Thursday, 2 October 2008

No, you wouldn't want your wife and servants to see this

Very interesting story about the civil servant who has been charged under the venerable Obscene Publications Act in relation to a 'fantasy porn blog' on which he apparently described, presumably with some lipsmacking relish but without images, the kidnap, rape, mutilation and murder of Girls Aloud. It's incredibly rare for a prosecution under the OPA to be brought solely in respect of the written word - a very quick Google hasn't shown anything since Chatterly, though I'm sure I'm missing a couple of reasonably well-known examples. (The Mary Whitehouse private prosecution of the 'gay Jesus' poem in the 70s was for 'a blasphemous libel'.)

It should be a fascinating case, both legally (noteworthy that the blog was hosted outside the UK) and more generally, raising important issues about freedom of expression in the 21st century: I'm surprised there hasn't been more discussion about it among the usual libertarian suspects. The infamous test of the 'tendency to deprave and corrupt' has, of course, shifted hugely since the Chatterly trial, and in view of the video material that now gets the relatively new R18 certificate, you really have to wonder how grim this bloke's blog was for the CPS to think there's a decent chance of a conviction here.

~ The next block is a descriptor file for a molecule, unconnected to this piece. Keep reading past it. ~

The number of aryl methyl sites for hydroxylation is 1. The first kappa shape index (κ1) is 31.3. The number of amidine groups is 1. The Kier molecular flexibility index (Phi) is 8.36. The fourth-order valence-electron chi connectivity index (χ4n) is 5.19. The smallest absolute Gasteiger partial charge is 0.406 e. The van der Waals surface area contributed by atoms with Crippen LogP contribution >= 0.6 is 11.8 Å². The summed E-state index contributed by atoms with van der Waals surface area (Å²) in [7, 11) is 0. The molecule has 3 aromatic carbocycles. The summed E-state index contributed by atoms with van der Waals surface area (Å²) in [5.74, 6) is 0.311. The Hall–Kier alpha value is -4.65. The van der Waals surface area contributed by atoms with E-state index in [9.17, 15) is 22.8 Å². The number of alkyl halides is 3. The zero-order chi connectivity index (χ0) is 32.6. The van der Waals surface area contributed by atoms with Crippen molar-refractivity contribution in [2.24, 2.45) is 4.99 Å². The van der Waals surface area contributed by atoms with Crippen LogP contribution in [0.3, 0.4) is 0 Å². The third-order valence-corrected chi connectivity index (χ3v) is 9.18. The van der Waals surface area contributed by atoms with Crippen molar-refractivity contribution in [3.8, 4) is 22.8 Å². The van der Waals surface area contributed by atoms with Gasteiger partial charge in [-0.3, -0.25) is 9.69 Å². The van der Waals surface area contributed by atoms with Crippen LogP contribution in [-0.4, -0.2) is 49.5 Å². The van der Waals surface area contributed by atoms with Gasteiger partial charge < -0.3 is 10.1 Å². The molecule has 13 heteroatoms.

Update: a couple of quick further thoughts.
1. In case it's not clear from the above, the charge has obviously been brought because of the violence (specifically sexual violence) rather than the sexual content. I don't believe that any written description of sexual activity between consenting adults could now be considered to tend to deprave or corrupt.
2. There is no suggestion that the charge relates to this man inciting others to commit an offence. But I wonder how much of the rationale for the charge relates to a perceived threat to the members of Girls Aloud. To put it another way, if the site had exactly the same content but in relation to a fictional group, would the charge still have been brought? It would, it seems to me, have the same tendency to d or c; but would it be perceived as less dangerous, in a wider sense, and therefore not so much in the public interest to bring a prosecution?

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